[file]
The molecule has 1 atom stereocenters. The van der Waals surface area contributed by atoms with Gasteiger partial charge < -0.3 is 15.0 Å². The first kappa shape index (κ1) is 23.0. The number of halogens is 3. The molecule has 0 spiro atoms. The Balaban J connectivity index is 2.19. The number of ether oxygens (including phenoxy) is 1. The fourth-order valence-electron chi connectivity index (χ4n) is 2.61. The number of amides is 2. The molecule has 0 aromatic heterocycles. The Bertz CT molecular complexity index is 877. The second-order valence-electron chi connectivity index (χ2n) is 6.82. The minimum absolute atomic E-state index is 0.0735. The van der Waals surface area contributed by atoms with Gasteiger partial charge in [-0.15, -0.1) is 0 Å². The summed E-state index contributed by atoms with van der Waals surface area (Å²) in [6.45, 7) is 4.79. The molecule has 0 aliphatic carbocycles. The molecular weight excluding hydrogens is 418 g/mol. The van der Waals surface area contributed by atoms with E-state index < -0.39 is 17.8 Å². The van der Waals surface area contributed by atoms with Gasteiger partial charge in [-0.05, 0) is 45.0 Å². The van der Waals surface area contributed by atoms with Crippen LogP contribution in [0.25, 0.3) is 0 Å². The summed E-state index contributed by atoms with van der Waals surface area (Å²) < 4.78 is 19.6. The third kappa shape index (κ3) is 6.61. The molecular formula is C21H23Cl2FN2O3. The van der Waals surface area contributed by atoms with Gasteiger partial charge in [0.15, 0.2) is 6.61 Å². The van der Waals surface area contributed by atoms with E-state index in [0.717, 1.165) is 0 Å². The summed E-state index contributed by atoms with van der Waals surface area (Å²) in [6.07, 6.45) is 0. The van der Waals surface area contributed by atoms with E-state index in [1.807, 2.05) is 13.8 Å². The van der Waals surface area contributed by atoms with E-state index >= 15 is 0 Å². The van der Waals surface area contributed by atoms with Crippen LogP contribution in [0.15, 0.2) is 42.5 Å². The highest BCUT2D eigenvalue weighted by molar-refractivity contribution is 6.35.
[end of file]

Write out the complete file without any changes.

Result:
The molecule has 1 atom stereocenters. The van der Waals surface area contributed by atoms with Gasteiger partial charge < -0.3 is 15.0 Å². The first kappa shape index (κ1) is 23.0. The number of halogens is 3. The molecule has 0 spiro atoms. The Balaban J connectivity index is 2.19. The number of ether oxygens (including phenoxy) is 1. The fourth-order valence-electron chi connectivity index (χ4n) is 2.61. The number of amides is 2. The molecule has 0 aromatic heterocycles. The Bertz CT molecular complexity index is 877. The second-order valence-electron chi connectivity index (χ2n) is 6.82. The minimum absolute atomic E-state index is 0.0735. The van der Waals surface area contributed by atoms with Gasteiger partial charge in [-0.15, -0.1) is 0 Å². The summed E-state index contributed by atoms with van der Waals surface area (Å²) in [6.45, 7) is 4.79. The molecule has 0 aliphatic carbocycles. The molecular weight excluding hydrogens is 418 g/mol. The van der Waals surface area contributed by atoms with E-state index < -0.39 is 17.8 Å². The van der Waals surface area contributed by atoms with Gasteiger partial charge in [-0.05, 0) is 45.0 Å². The van der Waals surface area contributed by atoms with Crippen LogP contribution in [0.25, 0.3) is 0 Å². The summed E-state index contributed by atoms with van der Waals surface area (Å²) < 4.78 is 19.6. The third kappa shape index (κ3) is 6.61. The molecular formula is C21H23Cl2FN2O3. The van der Waals surface area contributed by atoms with Gasteiger partial charge in [0.15, 0.2) is 6.61 Å². The van der Waals surface area contributed by atoms with E-state index in [0.717, 1.165) is 0 Å². The summed E-state index contributed by atoms with van der Waals surface area (Å²) in [6.07, 6.45) is 0. The van der Waals surface area contributed by atoms with E-state index in [1.807, 2.05) is 13.8 Å². The van der Waals surface area contributed by atoms with E-state index >= 15 is 0 Å². The van der Waals surface area contributed by atoms with Crippen LogP contribution in [0.15, 0.2) is 42.5 Å². The highest BCUT2D eigenvalue weighted by molar-refractivity contribution is 6.35.